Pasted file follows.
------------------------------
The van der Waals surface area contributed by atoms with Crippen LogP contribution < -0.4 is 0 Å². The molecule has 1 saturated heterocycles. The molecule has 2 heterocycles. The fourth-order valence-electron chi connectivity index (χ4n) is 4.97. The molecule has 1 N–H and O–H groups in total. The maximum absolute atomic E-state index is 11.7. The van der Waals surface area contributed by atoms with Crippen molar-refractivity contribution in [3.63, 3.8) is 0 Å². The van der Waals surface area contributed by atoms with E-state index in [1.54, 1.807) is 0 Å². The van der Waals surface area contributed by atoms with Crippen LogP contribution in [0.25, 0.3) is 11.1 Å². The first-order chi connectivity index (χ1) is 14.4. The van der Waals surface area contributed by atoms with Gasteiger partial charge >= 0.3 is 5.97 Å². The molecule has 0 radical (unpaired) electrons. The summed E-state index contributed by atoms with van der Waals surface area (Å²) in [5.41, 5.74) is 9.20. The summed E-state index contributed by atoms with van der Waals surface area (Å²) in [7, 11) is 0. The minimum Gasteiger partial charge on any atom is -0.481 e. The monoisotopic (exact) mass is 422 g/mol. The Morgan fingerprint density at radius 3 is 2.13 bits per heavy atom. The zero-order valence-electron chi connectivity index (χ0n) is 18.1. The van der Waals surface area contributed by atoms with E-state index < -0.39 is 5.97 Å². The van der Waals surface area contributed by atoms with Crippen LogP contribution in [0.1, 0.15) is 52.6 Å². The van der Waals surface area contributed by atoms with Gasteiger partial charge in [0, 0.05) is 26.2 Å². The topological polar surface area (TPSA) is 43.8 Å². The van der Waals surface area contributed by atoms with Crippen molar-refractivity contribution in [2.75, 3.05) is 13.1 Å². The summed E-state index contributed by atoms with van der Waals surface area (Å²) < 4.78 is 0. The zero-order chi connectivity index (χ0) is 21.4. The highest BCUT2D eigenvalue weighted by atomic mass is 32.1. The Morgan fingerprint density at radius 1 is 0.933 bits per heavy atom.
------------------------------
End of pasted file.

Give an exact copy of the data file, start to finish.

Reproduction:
The van der Waals surface area contributed by atoms with Crippen LogP contribution < -0.4 is 0 Å². The molecule has 1 saturated heterocycles. The molecule has 2 heterocycles. The fourth-order valence-electron chi connectivity index (χ4n) is 4.97. The molecule has 1 N–H and O–H groups in total. The maximum absolute atomic E-state index is 11.7. The van der Waals surface area contributed by atoms with Crippen molar-refractivity contribution in [3.63, 3.8) is 0 Å². The van der Waals surface area contributed by atoms with E-state index in [1.54, 1.807) is 0 Å². The van der Waals surface area contributed by atoms with Crippen LogP contribution in [0.25, 0.3) is 11.1 Å². The first-order chi connectivity index (χ1) is 14.4. The van der Waals surface area contributed by atoms with Gasteiger partial charge >= 0.3 is 5.97 Å². The molecule has 0 radical (unpaired) electrons. The summed E-state index contributed by atoms with van der Waals surface area (Å²) in [5.41, 5.74) is 9.20. The summed E-state index contributed by atoms with van der Waals surface area (Å²) in [7, 11) is 0. The minimum Gasteiger partial charge on any atom is -0.481 e. The monoisotopic (exact) mass is 422 g/mol. The Morgan fingerprint density at radius 3 is 2.13 bits per heavy atom. The zero-order valence-electron chi connectivity index (χ0n) is 18.1. The van der Waals surface area contributed by atoms with E-state index < -0.39 is 5.97 Å². The van der Waals surface area contributed by atoms with Crippen LogP contribution in [0.1, 0.15) is 52.6 Å². The van der Waals surface area contributed by atoms with Gasteiger partial charge in [0, 0.05) is 26.2 Å². The topological polar surface area (TPSA) is 43.8 Å². The van der Waals surface area contributed by atoms with Crippen molar-refractivity contribution in [2.75, 3.05) is 13.1 Å². The summed E-state index contributed by atoms with van der Waals surface area (Å²) < 4.78 is 0. The zero-order chi connectivity index (χ0) is 21.4. The highest BCUT2D eigenvalue weighted by atomic mass is 32.1. The Morgan fingerprint density at radius 1 is 0.933 bits per heavy atom.